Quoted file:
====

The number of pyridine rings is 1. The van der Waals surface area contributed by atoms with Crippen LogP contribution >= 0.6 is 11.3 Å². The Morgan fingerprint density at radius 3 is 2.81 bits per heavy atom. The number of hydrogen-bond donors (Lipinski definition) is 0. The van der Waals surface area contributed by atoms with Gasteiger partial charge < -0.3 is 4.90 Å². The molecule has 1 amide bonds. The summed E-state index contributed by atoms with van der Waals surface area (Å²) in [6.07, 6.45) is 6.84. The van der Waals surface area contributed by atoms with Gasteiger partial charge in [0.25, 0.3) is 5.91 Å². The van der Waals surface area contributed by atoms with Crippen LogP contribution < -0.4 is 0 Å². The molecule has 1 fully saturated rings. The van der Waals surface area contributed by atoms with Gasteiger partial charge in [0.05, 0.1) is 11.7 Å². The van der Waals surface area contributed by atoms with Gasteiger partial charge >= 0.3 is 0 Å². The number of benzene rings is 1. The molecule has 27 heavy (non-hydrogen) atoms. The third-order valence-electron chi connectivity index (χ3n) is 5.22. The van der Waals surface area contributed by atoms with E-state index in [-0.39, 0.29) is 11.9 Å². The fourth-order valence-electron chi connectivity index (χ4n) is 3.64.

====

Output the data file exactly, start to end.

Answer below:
The number of pyridine rings is 1. The van der Waals surface area contributed by atoms with Crippen LogP contribution >= 0.6 is 11.3 Å². The Morgan fingerprint density at radius 3 is 2.81 bits per heavy atom. The number of hydrogen-bond donors (Lipinski definition) is 0. The van der Waals surface area contributed by atoms with Gasteiger partial charge < -0.3 is 4.90 Å². The molecule has 1 amide bonds. The summed E-state index contributed by atoms with van der Waals surface area (Å²) in [6.07, 6.45) is 6.84. The van der Waals surface area contributed by atoms with Gasteiger partial charge in [0.25, 0.3) is 5.91 Å². The van der Waals surface area contributed by atoms with Crippen LogP contribution < -0.4 is 0 Å². The molecule has 1 fully saturated rings. The van der Waals surface area contributed by atoms with Gasteiger partial charge in [0.05, 0.1) is 11.7 Å². The van der Waals surface area contributed by atoms with Gasteiger partial charge >= 0.3 is 0 Å². The number of benzene rings is 1. The molecule has 27 heavy (non-hydrogen) atoms. The third-order valence-electron chi connectivity index (χ3n) is 5.22. The van der Waals surface area contributed by atoms with E-state index in [-0.39, 0.29) is 11.9 Å². The fourth-order valence-electron chi connectivity index (χ4n) is 3.64.